Angus Value Discovery Contest winners named
It takes a powerful start and decades of focus to get harvest groups that regularly qualify 100 percent for the Certified Angus Beef brand. What about 97.7 percent at CAB Prime brand and that one steer “only” hitting the traditional premium Choice CAB mark?
Not too good to be true, that’s just the mark of a Champion. To be precise, it’s the Champion pen of 40 enrolled in the 2018 Angus Value Discovery Contest, produced by Jack and Bill Boyer, Boyer Brothers Angus, Perryville, Missouri.
Nominated by Gardiner Angus Ranch, Ashland, Kansas, their seedstock supplier of more than 40 years, the sons of a Detroit car factory worker took up farming in Missouri’s Mississippi Valley in the early 1970s.
“It just kind of grew on us, being out in the fresh air, the trees, the green grass,” Bill says. Corn, soybeans and Angus cattle pay their way.
The brothers credit U.S. Premium Beef for showing them how good their cattle were in the 1990s, and how they could make them better, always finishing calves from their 300-cow herd at home.
“We’ve been very fortunate, just making good decisions on the bulls and doing things ourselves,” Bill says.
To avoid yield grade 4s, which all but 23 percent of the pen did, Jack says they select bulls with expected progeny differences negative for back fat. They like docility scores in the 30s and marbling EPDs in the 0.80s, but also look at ribeyes and “how they did on feed.”
With carcass data in hand, they find the cows that produce Prime calves and aim to keep their heifers for replacements. When loads began to hit 90 percent Prime, Bill says, “We thought, well, we gotta do a little better.”
That’s what they’re doing, although technically still waiting for that 100 percent Prime load.
“If you want to really increase demand for beef, you have to increase the quality of beef you produce,” Jack says. “We learned right off that Angus has the best carcass quality of any breed. The consumer has to have an enjoyable eating experience when he sits down and eats beef. If he does he’ll want more of it.”
To the northwest 400 miles or more, another set of brothers gave the Boyers a run for their money.
Aaron and Darin Georg run a purebred commercial Angus herd of 500 near Sabetha, Kansas. Raising cattle with the end in mind has been their focus since the early 1990s, and it lifted them to the Reserve Champion level in the 2018 AVDC.
The Georgs have been finishing their own cattle on the farm for more than 20 years.
“We select for carcass merit because that’s where the value is,” Aaron says.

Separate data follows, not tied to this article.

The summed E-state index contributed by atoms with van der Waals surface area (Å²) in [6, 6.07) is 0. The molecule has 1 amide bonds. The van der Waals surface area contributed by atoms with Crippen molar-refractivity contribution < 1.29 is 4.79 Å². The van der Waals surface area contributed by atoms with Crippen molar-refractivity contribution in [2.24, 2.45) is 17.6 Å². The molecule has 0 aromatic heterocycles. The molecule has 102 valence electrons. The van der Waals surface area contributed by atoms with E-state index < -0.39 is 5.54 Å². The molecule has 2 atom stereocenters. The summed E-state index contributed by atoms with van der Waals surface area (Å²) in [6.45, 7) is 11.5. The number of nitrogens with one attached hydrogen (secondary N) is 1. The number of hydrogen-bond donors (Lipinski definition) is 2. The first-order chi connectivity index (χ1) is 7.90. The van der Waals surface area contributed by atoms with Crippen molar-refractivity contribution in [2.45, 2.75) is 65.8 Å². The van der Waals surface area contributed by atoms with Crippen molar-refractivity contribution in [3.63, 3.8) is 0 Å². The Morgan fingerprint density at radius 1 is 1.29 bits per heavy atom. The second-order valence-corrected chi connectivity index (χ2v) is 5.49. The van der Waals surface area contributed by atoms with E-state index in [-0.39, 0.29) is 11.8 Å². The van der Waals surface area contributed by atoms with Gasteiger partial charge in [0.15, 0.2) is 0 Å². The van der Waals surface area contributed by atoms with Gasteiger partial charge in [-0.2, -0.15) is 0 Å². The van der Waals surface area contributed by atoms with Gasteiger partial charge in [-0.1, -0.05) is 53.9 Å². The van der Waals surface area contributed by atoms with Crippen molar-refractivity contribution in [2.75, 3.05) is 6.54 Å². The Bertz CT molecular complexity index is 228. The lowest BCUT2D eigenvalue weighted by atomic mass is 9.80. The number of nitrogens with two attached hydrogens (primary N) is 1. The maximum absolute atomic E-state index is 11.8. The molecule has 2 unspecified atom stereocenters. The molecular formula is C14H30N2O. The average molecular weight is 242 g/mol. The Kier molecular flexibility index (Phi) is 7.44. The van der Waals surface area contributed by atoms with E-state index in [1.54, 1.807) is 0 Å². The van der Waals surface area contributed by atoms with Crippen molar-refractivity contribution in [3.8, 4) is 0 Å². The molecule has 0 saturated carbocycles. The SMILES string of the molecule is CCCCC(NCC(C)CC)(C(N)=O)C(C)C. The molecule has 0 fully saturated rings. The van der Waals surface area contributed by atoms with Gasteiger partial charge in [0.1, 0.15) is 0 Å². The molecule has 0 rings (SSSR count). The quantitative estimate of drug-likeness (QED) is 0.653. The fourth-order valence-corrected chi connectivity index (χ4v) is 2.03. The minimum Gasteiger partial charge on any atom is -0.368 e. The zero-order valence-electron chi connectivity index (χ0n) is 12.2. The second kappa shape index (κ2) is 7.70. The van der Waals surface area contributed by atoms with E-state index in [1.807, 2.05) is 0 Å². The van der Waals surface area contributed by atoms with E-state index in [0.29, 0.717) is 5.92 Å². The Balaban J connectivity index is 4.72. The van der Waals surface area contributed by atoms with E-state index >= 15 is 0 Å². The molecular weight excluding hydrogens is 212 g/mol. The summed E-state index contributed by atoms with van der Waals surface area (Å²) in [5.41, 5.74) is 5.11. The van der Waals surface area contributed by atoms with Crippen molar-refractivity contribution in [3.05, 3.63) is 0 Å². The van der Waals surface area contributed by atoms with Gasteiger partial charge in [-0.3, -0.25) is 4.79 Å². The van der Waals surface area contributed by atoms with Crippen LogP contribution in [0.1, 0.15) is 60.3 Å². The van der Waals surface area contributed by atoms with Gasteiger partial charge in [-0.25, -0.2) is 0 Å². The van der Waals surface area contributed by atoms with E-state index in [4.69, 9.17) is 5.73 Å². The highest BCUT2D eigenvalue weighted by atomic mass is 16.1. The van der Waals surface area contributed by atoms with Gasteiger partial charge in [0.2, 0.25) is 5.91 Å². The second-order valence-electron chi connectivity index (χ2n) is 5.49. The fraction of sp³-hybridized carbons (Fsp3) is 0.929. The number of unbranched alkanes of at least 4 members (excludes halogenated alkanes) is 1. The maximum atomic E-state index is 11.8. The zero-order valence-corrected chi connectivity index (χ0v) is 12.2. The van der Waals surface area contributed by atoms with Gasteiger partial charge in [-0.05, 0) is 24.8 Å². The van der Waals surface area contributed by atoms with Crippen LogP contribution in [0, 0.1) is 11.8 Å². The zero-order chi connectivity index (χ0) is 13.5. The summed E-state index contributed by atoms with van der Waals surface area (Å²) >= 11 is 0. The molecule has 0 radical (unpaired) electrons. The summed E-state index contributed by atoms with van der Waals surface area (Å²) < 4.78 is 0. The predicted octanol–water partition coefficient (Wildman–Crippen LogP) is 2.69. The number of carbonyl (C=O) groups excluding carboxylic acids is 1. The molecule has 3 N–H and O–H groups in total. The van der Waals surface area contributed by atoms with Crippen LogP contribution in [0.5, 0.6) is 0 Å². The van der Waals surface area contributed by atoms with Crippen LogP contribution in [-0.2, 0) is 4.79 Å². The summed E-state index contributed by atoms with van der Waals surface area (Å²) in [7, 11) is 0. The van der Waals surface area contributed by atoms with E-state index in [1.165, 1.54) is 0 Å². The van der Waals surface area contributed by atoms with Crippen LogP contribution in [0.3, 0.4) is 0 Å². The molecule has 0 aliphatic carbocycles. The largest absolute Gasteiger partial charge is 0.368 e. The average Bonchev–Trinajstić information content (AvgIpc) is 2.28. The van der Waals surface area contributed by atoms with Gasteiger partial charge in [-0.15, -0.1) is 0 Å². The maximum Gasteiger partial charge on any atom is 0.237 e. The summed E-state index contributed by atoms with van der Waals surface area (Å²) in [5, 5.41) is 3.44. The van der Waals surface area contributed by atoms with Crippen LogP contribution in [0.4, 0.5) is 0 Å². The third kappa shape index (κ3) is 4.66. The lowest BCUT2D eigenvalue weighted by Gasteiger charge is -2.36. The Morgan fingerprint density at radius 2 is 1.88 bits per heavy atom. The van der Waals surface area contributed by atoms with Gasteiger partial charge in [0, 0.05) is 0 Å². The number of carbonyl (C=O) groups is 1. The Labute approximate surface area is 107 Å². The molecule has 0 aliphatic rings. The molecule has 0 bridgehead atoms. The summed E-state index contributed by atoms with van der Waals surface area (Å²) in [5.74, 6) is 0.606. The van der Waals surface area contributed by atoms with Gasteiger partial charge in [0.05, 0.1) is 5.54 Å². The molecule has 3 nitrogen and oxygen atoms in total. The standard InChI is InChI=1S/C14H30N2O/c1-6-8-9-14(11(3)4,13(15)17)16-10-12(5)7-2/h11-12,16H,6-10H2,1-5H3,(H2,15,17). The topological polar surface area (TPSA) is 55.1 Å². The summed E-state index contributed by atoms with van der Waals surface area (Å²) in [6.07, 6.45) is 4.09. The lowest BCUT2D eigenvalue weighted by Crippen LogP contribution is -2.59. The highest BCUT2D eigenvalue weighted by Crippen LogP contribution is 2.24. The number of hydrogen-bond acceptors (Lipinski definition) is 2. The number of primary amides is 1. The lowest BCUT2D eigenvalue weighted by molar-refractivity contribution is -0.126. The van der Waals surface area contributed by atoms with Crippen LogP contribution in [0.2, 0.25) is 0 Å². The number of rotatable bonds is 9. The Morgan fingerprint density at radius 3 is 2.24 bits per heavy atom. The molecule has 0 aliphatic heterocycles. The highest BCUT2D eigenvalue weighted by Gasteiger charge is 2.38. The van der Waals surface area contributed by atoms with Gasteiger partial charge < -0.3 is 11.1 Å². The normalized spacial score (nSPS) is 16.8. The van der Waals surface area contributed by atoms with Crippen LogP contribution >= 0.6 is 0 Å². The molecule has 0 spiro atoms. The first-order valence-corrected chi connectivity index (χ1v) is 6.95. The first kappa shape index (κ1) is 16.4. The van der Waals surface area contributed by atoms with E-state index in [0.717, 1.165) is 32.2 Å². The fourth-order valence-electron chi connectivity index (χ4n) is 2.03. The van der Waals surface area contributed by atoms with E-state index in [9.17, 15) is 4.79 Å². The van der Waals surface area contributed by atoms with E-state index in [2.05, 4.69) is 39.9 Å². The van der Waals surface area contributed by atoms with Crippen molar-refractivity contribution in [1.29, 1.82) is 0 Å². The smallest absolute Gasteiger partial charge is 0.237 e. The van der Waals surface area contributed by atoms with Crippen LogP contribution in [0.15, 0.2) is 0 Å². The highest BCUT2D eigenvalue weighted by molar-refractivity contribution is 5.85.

Their reserve champion pen achieved 97.6 percent CAB (all but one), including 61.9 percent CAB brand Prime. What made their pen a close second was the fact that only one of the 42 head earned a YG 4 discount, with no YG 5s.
“A Choice, YG 3 carcass is par for the course,” Darin says. “We’ve got to consistently do better than that.”
Carcass data is a key indicator of performance for their herd. They regularly see loads grade 30% Prime or better as they target improved growth and efficiency. They watch the numbers closely and work to see ever fewer YG 4s with continued increases in Prime on their closeouts.
Sign up for HPJ Insights
Our weekly newsletter delivers the latest news straight to your inbox including breaking news, our exclusive columns and much more.
“If you have cattle that can perform, we believe it’s in our best interest to retain them and capture the value,” Darin says.
For those interested in retained ownership, the brothers say stay the course and cull deep. It’s an end goal their family has been targeting for decades and are justifiably proud of the progress so far.
Their seedstock supplier is Keith Taliaferro’s T Bar T Angus Ranch at nearby Effingham, Kansas.
The first year of the AVDC drew 27 nominations by nine suppliers on 1,914 finished cattle from across the country. Its second year managed only 929 head in 13 entries, although overall quality was greater.
Contest winners earned trips to the National Angus Convention, in Columbus, Ohio, Nov. 4 to 7, 2018, where they received the awards. The Boyers’ Grand Champion pen merited $2,000 in credit toward their next bull purchase with Gardiner Angus Ranch, while the Georgs earned a $1,000 credit to spend with T Bar T Angus Ranch.
There are no plans to continue the AVDC, but all Angus producers are encouraged to take stock of the quality in their herds, to monitor, measure and improve carcass merit for greater profit and growing consumer demand for beef.
“As CAB acceptance rates continue to climb, we know producers have to remain focused just to stay above average,” says production brand manager Kara Lee. “The Angus Value Discover Contest has been a great opportunity to showcase those who have done that in a very big way, with the payoff to show for it.”